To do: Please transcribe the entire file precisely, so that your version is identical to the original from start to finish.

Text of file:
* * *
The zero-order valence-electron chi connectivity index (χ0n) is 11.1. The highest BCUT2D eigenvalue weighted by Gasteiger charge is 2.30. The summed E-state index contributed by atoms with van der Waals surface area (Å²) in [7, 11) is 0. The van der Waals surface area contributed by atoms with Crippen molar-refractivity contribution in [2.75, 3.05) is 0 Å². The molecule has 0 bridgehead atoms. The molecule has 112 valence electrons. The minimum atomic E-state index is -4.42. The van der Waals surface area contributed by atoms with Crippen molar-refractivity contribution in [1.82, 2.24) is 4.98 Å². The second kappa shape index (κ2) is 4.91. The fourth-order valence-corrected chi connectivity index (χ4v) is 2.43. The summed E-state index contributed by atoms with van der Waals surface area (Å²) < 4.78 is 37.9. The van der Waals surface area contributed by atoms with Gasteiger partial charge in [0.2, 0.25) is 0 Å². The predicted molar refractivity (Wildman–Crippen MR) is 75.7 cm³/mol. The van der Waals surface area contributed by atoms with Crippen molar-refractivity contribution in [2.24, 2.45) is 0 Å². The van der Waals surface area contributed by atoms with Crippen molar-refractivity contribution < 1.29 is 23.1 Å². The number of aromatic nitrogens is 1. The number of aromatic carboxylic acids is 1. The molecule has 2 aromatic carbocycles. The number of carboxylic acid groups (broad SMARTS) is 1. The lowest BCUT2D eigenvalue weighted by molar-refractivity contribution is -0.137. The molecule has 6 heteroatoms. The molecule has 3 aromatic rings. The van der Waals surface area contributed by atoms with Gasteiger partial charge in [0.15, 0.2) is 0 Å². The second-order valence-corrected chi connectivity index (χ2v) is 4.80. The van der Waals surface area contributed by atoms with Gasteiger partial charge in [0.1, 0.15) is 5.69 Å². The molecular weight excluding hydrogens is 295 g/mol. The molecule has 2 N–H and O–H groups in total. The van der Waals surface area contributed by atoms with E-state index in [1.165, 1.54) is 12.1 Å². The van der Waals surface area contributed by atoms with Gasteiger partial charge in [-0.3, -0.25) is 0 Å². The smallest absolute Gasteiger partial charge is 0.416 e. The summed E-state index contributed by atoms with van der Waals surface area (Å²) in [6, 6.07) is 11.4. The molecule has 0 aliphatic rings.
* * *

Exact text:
The zero-order valence-electron chi connectivity index (χ0n) is 11.1. The highest BCUT2D eigenvalue weighted by Gasteiger charge is 2.30. The summed E-state index contributed by atoms with van der Waals surface area (Å²) in [7, 11) is 0. The van der Waals surface area contributed by atoms with Crippen molar-refractivity contribution in [2.75, 3.05) is 0 Å². The molecule has 0 bridgehead atoms. The molecule has 112 valence electrons. The minimum atomic E-state index is -4.42. The van der Waals surface area contributed by atoms with Crippen molar-refractivity contribution in [1.82, 2.24) is 4.98 Å². The second kappa shape index (κ2) is 4.91. The fourth-order valence-corrected chi connectivity index (χ4v) is 2.43. The summed E-state index contributed by atoms with van der Waals surface area (Å²) < 4.78 is 37.9. The van der Waals surface area contributed by atoms with Gasteiger partial charge in [0.2, 0.25) is 0 Å². The predicted molar refractivity (Wildman–Crippen MR) is 75.7 cm³/mol. The van der Waals surface area contributed by atoms with Crippen molar-refractivity contribution in [2.24, 2.45) is 0 Å². The van der Waals surface area contributed by atoms with Crippen molar-refractivity contribution < 1.29 is 23.1 Å². The number of aromatic nitrogens is 1. The number of aromatic carboxylic acids is 1. The molecule has 2 aromatic carbocycles. The number of carboxylic acid groups (broad SMARTS) is 1. The lowest BCUT2D eigenvalue weighted by molar-refractivity contribution is -0.137. The molecule has 6 heteroatoms. The molecule has 3 aromatic rings. The van der Waals surface area contributed by atoms with Gasteiger partial charge in [0.15, 0.2) is 0 Å². The second-order valence-corrected chi connectivity index (χ2v) is 4.80. The van der Waals surface area contributed by atoms with Gasteiger partial charge in [0.1, 0.15) is 5.69 Å². The molecular weight excluding hydrogens is 295 g/mol. The molecule has 2 N–H and O–H groups in total. The van der Waals surface area contributed by atoms with E-state index in [1.165, 1.54) is 12.1 Å². The van der Waals surface area contributed by atoms with Gasteiger partial charge in [-0.3, -0.25) is 0 Å². The smallest absolute Gasteiger partial charge is 0.416 e. The summed E-state index contributed by atoms with van der Waals surface area (Å²) in [6, 6.07) is 11.4. The molecule has 0 aliphatic rings.